Log #27h Athens and Poros

November 2, 2002 in Log Series 20 - 29, Logs by Series, Series 27 Summer in Greece, The Logs

Kemer, Turkey
Nov. 2, 2002

Hi Folks,

We’re back at our winter marina here in Kemer. It was like old home week meeting the friends we made here last year and who are here again, as well as several boats we had met en route over the summer who are wintering here. As we rounded the lighthouse into the camber, we were hailed by Rod on Glenlyon whom we last saw in Paris over two year ago, and with whom we crossed the Atlantic from Bermuda to the Azores in 1999. There are 5 boats here at Kemer that crossed that spring with us. We’re even in the same slip as last year. This is a friendly place.

Today is voting day, but the results may not be finalized for another four days or so. The best guesses put the former Islamic party, the Justice and Development Party (AKP) as the winner, but likely to form a coalition with the CHP party to form the government. Erdogan, the leader of the AKP, cannot run and cannot take the role of Prime Minister. Whom he or the party will appoint is unknown. The CHP is a moderate left wing party which has some good economists respected by the IMF and which might have a leavening effect on the AKP.

We went on a Sunday walk today through the town into one of the mountain gorges to the Roman Bridge, a still standing bridge built by the Romans. Lovely scenery of the towering mountains with rain clouds brooding at their summits and blowing over the pass, the rocky cliffs and grey water-eroded boulders conducting the tumbling grey-green mountain waters through the gorge, the cool breeze blowing up the pass, the sore feet of the walkers and the panting of us cyclists (yes, I rode my old three speed bike) from the 10 kilometre trek – all contributed to an exhausting but enjoyable day.

But I should save this description for the appropriate log. I am getting caught up and am able to access the internet from the phone on board the boat, provided by the marina, through my Superonline account, which operates only in Turkey so far. I may be able to switch it to an international account as I want to dump AOL as soon as possible. So, until we return to Canada you can write us at Veleda@sol.com.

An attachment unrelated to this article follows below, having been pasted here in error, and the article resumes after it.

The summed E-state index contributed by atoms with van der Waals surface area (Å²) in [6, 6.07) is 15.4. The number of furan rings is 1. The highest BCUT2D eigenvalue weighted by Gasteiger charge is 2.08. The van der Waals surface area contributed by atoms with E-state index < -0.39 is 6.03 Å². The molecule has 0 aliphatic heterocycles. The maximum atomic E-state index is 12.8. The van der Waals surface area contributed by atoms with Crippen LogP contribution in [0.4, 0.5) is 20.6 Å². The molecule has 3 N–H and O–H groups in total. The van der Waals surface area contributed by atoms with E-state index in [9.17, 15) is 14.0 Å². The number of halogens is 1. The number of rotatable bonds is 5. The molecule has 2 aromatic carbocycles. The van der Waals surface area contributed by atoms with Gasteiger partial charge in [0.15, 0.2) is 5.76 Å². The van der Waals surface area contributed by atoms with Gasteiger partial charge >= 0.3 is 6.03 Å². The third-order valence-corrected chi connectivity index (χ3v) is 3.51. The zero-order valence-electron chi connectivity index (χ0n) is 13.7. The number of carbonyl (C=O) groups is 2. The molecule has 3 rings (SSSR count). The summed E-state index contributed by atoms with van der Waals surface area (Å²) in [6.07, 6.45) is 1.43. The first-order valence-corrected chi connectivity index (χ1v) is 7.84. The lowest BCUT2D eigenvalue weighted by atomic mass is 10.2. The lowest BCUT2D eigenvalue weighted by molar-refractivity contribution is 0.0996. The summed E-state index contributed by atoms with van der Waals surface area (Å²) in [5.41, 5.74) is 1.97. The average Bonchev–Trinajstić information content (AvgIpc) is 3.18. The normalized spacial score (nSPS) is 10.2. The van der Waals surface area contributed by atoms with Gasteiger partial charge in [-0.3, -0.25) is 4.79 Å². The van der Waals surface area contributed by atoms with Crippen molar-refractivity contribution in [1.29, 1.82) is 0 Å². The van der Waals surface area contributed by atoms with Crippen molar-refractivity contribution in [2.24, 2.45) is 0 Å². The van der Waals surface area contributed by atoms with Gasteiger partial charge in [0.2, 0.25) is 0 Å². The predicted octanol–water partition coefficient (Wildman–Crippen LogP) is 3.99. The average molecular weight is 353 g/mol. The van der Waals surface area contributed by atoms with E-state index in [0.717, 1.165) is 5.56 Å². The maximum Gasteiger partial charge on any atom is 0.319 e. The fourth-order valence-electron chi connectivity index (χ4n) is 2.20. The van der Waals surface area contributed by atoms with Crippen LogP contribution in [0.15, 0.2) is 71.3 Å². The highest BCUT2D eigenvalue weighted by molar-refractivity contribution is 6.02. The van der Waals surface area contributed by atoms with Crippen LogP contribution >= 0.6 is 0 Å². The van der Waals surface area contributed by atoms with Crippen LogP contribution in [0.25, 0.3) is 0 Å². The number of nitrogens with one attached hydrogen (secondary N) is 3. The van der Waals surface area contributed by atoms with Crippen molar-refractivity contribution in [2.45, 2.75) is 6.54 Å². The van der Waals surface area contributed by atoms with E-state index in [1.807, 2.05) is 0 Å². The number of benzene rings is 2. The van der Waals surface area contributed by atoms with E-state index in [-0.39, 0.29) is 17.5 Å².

Weather is warm and sunny during the day, but cools down to 15ْ C in the evenings. We are still wearing shorts, dining in outdoor cafes, and swimming in the sea. In fact Judy went in for an unplanned swim yesterday afternoon as she dropped a part in the water from the roller furling which she was servicing. She found it OK, and didn’t complain about the water being cold, but was just frustrated at the incident. She apologized to the neighbouring boats for her language when the screw went for its dive.

My logs still have us going through Greece, and this one takes us through Athens.

All the best,



Log #27h Athens and Poros

Oct 28, 2002
Karoloz, Kekova Adasi, Turkey

We took Alvin back to Athens next day via the cat ferry, as it left 15 minutes before the hydrofoil and got to Piraeus at the same time. At least on the cat, we could stand outside on the upper deck and have the wind in our faces, and watch how it took the waves and wash from other boats. We took a subway up to the Athens Archeological Museum, using our airport bus tickets from the previous day, as those tickets entitle one to use them on all local transport for 24 hours.

The museum was good, especially the gold work and artifacts from Mycenae. This was a civilization located on the upper part of the Peloponnesus contemporary with the Minoan culture of Crete, and also experienced a sudden decline after the monstrous earthquake on Thira in the 15th century BC. However another exhibit we wanted to see was the wall paintings from Thira. If you remember from my earlier Log #27c, when we were at Thira, I expressed a frustration that the artifacts from the ruins were carted off to the Athens Museum, and there was no museum or good explanatory display at the site which we visited. Murphy’s Law!! – The display of the wall paintings from Thira was closed for renovations on that floor of the Athens Archeological Museum! Aaarrgghhh!!

We enjoyed the rest of the museum, especially as we had traveled so much around the Peloponnesus and the Aegean Islands, allowing us to put into perspective the developments of ancient and classical Greece, and the locations, many of which we have seen or will visit.